Driverless cars and the dashboard of the future
So much of the interior of a car is defined – even restricted – by certain needs. You need to see, you need to steer, you need to be facing a certain way. And so whether you have a Maserati or a 1992 Nissan Micra, most of the stuff in your car will be the same – especially its dashboard, speedo, steering wheel, windscreen, gear stick, rev gauge, etc.
But as driverless cars modify those needs, so car interiors will no longer be constrained by them.
So what will the car of the future’s dashboard look like? What will we lose? What will we gain? And is there anything that will have to stay the same?
We looked at new technology, forthcoming technology and what might be round the corner, to imagine what the dashboard of the future might look like.
Enjoy our before and after….
The dashboard of today
Wave goodbye to:
- Prominent, fixed steering wheel
- Gear stick
- Biiig, clear windscreen
- Gauges and dials – fixed speedo and rev gauge
- Horn (that driverless car in front can’t hear it and wouldn’t do anything if it could)
- All those alerts, symbols and lights – the car will simply react and take action. You might get a text message requesting more oil if it needs it, but it will read: ‘I have alerted Pete’s Motors and will take myself there for more oil tomorrow at 11am’
- Even your driver’s airbag could disappear if crashes become rare enough
- Satnav (your car already knows where it’s going, you just told it)
- The reverse parking camera
- Indicators (your car has alerted all the other cars as to where it’s going wirelessly)
The dashboard of tomorrow
Say hello to:
- The ‘on’ button
- Large touchscreen dashboard computer that mirrors your phone, tablet or computer and displays it on the screen-on-your-screen.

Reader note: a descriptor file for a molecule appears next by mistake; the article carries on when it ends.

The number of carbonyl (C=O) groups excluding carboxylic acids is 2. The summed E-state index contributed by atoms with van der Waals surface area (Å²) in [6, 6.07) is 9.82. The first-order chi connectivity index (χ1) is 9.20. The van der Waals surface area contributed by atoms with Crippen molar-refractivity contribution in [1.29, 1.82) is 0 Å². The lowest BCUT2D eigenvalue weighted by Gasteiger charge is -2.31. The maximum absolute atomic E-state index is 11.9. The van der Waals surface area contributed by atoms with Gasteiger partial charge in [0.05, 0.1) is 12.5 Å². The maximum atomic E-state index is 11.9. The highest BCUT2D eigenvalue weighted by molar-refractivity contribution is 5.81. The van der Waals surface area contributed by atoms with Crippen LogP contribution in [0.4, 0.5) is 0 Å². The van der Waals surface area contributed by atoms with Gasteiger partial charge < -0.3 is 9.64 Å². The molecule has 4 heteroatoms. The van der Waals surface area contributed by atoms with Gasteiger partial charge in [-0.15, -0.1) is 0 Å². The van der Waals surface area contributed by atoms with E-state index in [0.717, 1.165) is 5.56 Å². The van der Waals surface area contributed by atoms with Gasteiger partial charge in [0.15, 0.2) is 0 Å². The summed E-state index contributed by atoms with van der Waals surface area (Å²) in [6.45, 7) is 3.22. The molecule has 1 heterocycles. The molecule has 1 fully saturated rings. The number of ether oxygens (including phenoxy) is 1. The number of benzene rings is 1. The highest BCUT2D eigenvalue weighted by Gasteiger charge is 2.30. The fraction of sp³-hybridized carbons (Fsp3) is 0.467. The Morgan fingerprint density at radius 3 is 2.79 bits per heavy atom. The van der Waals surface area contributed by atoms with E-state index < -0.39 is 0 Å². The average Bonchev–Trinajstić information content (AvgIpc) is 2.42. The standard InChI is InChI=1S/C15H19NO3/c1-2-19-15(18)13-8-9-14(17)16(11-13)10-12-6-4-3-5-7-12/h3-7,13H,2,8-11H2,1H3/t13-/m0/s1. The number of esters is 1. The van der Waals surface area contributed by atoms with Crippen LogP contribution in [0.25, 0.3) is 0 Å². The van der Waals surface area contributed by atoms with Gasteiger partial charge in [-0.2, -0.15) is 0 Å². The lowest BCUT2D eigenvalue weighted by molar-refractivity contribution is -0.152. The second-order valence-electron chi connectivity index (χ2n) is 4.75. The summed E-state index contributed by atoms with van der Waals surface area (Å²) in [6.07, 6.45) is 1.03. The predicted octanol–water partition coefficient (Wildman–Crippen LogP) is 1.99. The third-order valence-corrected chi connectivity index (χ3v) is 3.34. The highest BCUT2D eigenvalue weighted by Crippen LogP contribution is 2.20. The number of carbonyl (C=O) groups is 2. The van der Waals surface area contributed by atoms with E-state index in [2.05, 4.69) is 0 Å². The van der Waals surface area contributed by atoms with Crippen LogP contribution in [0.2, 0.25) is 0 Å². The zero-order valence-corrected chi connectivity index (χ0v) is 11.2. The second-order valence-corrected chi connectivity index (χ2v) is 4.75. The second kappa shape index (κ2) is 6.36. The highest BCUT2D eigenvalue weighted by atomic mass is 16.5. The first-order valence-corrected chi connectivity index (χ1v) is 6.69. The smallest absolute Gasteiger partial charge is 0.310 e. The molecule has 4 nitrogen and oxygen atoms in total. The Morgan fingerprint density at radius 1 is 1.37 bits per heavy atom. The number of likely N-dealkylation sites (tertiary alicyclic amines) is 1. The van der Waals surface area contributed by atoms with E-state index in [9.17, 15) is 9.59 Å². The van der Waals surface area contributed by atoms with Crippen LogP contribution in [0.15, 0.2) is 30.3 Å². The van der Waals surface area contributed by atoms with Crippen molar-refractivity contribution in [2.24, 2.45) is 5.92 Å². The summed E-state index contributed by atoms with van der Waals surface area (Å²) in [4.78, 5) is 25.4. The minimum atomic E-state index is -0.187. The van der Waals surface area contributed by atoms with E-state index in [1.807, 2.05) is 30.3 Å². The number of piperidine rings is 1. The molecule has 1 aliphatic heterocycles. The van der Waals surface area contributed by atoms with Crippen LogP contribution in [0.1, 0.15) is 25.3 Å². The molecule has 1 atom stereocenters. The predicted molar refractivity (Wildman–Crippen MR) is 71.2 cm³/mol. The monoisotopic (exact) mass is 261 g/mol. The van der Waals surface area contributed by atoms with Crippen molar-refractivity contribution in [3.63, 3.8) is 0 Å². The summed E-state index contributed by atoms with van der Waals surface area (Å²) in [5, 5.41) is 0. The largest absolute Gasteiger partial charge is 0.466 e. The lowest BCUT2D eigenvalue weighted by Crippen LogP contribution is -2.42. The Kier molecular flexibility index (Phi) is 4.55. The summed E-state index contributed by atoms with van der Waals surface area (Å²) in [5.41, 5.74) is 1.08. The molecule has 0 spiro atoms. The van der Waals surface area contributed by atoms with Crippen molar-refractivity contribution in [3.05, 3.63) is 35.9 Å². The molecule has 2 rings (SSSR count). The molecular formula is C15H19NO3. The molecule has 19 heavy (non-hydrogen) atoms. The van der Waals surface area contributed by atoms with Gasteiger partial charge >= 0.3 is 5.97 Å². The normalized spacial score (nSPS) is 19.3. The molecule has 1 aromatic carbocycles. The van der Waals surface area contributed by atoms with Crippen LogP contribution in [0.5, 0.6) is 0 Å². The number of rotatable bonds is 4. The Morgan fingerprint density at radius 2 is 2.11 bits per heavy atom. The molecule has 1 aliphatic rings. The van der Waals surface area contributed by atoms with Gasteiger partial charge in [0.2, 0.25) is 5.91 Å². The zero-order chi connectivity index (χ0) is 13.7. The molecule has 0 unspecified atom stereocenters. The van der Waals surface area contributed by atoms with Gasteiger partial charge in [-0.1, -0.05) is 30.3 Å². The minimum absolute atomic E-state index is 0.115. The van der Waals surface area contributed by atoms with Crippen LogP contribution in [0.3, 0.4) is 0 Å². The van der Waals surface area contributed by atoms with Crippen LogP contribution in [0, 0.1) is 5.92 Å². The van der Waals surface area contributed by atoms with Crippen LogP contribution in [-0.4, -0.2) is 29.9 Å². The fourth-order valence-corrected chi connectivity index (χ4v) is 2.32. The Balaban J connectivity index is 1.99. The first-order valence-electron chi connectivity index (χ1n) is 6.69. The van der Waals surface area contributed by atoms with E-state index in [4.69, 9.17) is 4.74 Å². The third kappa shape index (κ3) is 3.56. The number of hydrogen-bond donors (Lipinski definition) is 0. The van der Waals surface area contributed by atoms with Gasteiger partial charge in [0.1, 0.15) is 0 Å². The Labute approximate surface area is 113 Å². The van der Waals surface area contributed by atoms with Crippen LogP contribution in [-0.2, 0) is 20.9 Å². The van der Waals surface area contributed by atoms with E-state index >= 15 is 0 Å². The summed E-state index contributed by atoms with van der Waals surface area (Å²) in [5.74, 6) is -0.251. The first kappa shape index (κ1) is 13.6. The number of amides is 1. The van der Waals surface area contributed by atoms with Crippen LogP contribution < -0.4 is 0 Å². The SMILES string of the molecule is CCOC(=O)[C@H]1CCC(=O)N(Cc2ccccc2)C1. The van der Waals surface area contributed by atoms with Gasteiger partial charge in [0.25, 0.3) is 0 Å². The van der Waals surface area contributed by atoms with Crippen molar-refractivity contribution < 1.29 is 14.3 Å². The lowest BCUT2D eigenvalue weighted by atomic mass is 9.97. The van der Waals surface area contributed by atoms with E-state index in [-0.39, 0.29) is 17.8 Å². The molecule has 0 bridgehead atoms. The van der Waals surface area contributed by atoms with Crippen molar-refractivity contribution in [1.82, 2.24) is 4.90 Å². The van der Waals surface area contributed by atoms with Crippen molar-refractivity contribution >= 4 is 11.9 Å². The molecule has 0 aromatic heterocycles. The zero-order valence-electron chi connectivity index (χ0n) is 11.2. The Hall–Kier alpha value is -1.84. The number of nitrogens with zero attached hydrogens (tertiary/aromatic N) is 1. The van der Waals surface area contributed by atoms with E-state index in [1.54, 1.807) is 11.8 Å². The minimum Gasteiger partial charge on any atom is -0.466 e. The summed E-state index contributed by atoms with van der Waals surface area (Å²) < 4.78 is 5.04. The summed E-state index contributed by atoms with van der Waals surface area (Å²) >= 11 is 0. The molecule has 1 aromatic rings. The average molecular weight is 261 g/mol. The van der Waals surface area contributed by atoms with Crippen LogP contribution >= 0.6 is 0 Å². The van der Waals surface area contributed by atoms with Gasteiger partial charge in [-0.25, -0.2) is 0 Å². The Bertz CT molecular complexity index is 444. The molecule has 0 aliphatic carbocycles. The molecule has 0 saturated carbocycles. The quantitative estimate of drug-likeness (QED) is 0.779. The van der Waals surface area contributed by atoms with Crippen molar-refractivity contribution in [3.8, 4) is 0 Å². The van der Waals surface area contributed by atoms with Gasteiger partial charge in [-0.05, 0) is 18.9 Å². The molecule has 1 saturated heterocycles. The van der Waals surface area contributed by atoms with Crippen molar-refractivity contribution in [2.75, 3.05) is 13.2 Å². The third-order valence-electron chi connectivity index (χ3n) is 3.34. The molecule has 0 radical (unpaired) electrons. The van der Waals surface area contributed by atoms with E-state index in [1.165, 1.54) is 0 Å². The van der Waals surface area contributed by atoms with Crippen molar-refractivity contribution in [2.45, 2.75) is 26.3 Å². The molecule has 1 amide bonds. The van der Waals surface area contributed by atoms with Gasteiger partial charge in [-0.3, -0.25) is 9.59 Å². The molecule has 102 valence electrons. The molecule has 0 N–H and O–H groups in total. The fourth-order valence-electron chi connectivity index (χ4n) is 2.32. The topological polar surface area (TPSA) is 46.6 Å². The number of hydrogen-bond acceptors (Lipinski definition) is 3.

- This will allow you to email, watch TV, play games or make yourself into a leopard/badger/old lady on Snapchat
- It will also allow commuters to ‘be at work’ in the car, just as many work on the train.
- On-screen movies (Ford are already looking at this)
- Most cars will probably retain some informational display – temperature, distance from destination etc. – but this may well be displayed in the HUD (head-up display) that plays movies.
- Your hidden, pop-out steering wheel. The steering wheel is now more like an airbag than an essential tool: you only need it in emergencies.
- Some car companies will no doubt use the now redundant space to do something ‘awesome’ – something needless and cool. Mercedes’ prototype car suggests a beautiful street-view/satellite view satnav.
- You can’t see it, but tucked into the middle of the dashboard is a microphone that can hear all your commands – like Alexa or Siri.
- Also tucked away are some manual controls that you might need in an emergency: the bonnet release, windows etc.
- You may well be able to decide to black out the windows so you don’t have to look out.
- One essential piece of the dashboard that will remain, will be the manual hazard lights. Yes, there will be voice operated and automatic hazards for most situations – but it is important that anyone inside can warn others of any danger.
What else might we see on the dashboard of the future? What else will go from current ones? Let us know in the comments below.